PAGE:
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The war on Christianity

A new show headed for Broadway this fall features a “Christ-like
character” named Joshua who has sex with his apostles.

Written by three-time Tony Award-winner Terrence McNally, the play
borrows dialogue from the Bible. In one scene, Pontius Pilate addresses
Joshua: “Art thou king of the queers?”

“Thou sayest,” Joshua answers.

It’s not just the “artistic community” that regularly resorts to
blasphemy and profanity for cheap thrills. The war against orthodox
Christian beliefs is being waged in every modern political and cultural
institution, including the church itself.

Last week, another apostate Lutheran priest — this time in Finland —
made news for declaring that hell does not exist and that everyone will
wind up in heaven.

“It’s an entirely false construct,” explains Rev. Antti Kylliainen, a
Helsinki cleric and author. “Fire, brimstone and eternal torment —
they’re all part of the same sad myth.”

A colleague of Kylliainen, Rev. Olli Arola, told a newspaper last week
that Jesus Christ was “in all probability” married to Mary Magdalene and
that the immaculate conception and virgin birth were “highly unlikely
ever to have happened.”

With leaders like this, is it any wonder only 15 percent of Finns
regularly attend church?

Over in Hollywood, Disney Chairman Michael Eisner recently gave two
speeches in which he compared Southern Baptists with Germany’s Nazis.
Eisner said the denomination’s vote to evangelize Jews “was something
that hasn’t been recommended since the ’40s in Europe.” Eisner’s
interest in the theological debates within the Southern Baptists’ ranks
just happens to coincide with a decision by America’s largest Protestant
denomination to boycott Disney.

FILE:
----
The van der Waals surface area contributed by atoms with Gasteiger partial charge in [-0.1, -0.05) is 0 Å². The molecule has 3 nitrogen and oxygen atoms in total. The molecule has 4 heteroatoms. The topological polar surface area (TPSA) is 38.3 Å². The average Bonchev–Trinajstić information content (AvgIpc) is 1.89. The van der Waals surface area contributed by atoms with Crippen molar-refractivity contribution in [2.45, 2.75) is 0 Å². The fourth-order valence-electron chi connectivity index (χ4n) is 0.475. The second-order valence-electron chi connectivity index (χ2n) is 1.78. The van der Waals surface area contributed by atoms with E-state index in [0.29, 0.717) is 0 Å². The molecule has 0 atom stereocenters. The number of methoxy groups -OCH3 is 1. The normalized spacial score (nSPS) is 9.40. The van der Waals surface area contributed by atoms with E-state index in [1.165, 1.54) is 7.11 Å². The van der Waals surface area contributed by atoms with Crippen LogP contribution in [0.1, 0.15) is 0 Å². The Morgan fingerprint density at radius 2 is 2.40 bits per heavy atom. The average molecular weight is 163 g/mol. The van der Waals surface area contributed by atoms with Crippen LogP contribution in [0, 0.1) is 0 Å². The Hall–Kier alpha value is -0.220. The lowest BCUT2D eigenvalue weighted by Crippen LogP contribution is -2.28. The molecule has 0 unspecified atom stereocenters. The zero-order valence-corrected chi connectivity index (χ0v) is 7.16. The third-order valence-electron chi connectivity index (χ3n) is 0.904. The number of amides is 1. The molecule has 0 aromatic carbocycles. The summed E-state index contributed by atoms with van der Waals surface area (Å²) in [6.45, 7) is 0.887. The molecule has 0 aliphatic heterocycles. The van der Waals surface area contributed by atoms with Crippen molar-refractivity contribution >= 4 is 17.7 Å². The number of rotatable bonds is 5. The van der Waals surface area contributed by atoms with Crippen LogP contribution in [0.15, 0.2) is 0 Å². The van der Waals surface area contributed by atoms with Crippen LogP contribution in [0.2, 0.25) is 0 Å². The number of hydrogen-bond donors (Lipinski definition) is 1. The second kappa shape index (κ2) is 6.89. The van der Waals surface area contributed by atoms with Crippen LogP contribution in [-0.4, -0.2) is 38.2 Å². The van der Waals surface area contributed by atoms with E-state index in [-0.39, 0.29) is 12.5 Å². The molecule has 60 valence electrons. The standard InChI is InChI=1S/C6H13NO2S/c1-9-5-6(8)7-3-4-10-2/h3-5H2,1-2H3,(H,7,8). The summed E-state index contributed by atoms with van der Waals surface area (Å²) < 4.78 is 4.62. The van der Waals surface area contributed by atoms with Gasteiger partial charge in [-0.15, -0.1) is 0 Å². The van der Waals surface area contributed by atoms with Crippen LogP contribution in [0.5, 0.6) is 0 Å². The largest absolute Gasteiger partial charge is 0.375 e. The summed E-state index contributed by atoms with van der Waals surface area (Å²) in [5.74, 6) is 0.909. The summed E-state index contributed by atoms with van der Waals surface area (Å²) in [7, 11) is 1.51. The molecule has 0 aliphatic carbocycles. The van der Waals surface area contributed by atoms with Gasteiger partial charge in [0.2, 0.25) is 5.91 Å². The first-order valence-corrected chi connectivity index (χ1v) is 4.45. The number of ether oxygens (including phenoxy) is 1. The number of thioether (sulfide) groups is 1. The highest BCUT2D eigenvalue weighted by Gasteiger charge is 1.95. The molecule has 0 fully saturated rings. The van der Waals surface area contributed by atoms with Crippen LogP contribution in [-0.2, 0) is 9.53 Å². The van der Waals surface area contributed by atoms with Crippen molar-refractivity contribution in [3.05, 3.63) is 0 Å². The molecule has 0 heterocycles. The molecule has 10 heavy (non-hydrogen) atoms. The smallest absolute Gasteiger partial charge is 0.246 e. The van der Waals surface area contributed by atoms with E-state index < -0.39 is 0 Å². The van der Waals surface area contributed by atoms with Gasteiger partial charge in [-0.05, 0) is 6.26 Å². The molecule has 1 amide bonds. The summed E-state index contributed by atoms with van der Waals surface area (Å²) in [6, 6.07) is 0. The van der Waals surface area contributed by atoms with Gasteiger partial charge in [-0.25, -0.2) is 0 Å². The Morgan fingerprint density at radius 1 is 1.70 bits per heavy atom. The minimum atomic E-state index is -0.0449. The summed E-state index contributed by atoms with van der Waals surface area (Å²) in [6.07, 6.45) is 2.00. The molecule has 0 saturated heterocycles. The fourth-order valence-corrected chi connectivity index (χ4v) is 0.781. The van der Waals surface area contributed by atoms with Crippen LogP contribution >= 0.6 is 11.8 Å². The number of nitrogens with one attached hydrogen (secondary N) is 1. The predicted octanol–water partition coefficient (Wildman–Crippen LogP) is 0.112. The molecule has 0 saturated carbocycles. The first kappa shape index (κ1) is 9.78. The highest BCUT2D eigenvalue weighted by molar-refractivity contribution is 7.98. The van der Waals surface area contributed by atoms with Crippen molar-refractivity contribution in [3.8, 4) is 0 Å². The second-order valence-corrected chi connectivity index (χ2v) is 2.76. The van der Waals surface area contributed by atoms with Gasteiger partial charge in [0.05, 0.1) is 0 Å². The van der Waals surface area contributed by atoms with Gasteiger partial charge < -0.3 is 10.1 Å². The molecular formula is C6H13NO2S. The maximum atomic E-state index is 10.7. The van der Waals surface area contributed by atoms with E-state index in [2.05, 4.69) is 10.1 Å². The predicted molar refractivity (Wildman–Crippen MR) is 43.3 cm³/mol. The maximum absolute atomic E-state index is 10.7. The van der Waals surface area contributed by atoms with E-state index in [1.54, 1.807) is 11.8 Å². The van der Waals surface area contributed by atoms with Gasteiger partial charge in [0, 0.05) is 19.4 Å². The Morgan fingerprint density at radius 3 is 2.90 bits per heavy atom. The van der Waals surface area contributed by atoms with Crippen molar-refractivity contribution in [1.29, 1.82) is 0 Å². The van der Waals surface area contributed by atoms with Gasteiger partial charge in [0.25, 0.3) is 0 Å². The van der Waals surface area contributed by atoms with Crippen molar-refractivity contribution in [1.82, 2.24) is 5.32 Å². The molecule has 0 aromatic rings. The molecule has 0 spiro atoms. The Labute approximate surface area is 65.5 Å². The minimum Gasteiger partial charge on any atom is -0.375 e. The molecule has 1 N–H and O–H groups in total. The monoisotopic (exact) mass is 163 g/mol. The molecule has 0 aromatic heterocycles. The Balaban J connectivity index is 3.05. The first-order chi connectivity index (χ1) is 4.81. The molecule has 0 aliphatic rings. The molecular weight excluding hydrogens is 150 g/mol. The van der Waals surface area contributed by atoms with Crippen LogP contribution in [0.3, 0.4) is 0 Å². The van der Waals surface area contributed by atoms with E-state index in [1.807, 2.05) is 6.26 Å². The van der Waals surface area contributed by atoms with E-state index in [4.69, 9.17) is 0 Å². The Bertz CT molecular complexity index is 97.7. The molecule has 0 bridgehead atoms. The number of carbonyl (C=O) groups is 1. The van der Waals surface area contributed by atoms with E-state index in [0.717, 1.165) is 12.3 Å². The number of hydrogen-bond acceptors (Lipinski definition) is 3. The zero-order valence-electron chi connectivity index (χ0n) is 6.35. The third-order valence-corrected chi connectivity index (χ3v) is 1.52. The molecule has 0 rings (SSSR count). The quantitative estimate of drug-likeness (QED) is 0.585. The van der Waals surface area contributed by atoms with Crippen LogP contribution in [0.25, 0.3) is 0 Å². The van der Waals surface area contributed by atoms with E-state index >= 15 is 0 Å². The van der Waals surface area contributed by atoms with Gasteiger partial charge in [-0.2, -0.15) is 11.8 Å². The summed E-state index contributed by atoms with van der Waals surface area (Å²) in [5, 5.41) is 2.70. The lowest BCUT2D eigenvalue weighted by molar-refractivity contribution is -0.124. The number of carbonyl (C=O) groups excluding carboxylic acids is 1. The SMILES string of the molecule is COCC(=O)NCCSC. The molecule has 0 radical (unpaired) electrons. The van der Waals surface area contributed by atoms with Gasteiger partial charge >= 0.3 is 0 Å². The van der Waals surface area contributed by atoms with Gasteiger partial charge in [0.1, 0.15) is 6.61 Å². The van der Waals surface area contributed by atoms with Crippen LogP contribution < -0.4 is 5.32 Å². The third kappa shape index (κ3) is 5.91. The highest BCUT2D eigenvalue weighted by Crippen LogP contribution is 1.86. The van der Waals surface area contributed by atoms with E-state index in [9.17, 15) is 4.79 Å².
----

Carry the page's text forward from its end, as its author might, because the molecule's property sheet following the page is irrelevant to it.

Meanwhile, the U.S. Catholic League condemned a Fox television show,
“Mad TV,” which last week featured a skit including a priest, referred
to by a sacrilegious name who was shown groping women. There was no
relief over at CBS Television, either. The network withdrew an offer of
employment to outspoken Christian football star Reggie White for his
criticism of homosexual behavior.

But perhaps the worst recent anti-Christian outrages came right from the
White House. Adviser Sidney Blumenthal accused Independent Counsel
Kenneth Starr’s top deputy, Hickman Ewing, of being a “religious
fanatic.” Ewing is reportedly an evangelical Christian. Compounding the
slur, President Clinton, given the opportunity to repudiate Blumenthal’s
comments at his press conference last week, refused to do so.
Earlier, Clinton adviser James Carville ridiculed Starr himself for his
religious beliefs.

“He goes down by the Potomac and listens to hymns, as the cleansing
water of the Potomac goes by, and we’re going to wash all the Sodomites
and fornicators out of town,” Carville cackled.

What Carville and Blumenthal are alluding to is simply the fact that
Starr and Hickman attend church on a regular basis. For that “sin,” they
are perceived as fanatics, extremists, zealots. The invectives tell much
more about the people hurling them than they do about the victims of
this kind of hatred.

Ultimately, a playwright is accountable to the general public. Frankly,
I hope the audience throws tomatoes at Terrence McNally and his cast
when their show opens on Broadway.

And those Lutheran clerics? They should be defrocked and
disfellowshipped by their congregations.

Disney, Fox and CBS deserve to see their ratings and market shares
plummet. They invite boycotts with their contempt for the values and
spiritual beliefs of the vast majority of the general public.

But what about Blumenthal, Carville and their pious, Bible-toting,
church-going boss?

Well, what should the public expect of a leader who has done his level
best to degrade the moral and spiritual foundation of the nation? In
another administration, bigoted remarks like those made by Blumenthal
and Carville would result in firings, resignations or, at least,
groveling apologies.

This president refused to acknowledge anything was wrong with those
remarks — even in an age when Christians are facing increased
persecution around the world as well as in our own culture. In effect,
President Clinton has given his blessing to religious bigotry.

He’s done it in other ways, too. It’s no coincidence that religious
broadcasters are facing Internal Revenue Service audits at a record pace
since this administration took office. Bible-believing Christians are
perceived by the White House as the enemy.

And, do you know what? Any Bible-believing Christian ought to be proud
to be considered an enemy of the Clinton administration — as well as
their friends in Hollywood, on Broadway and in the apostate church.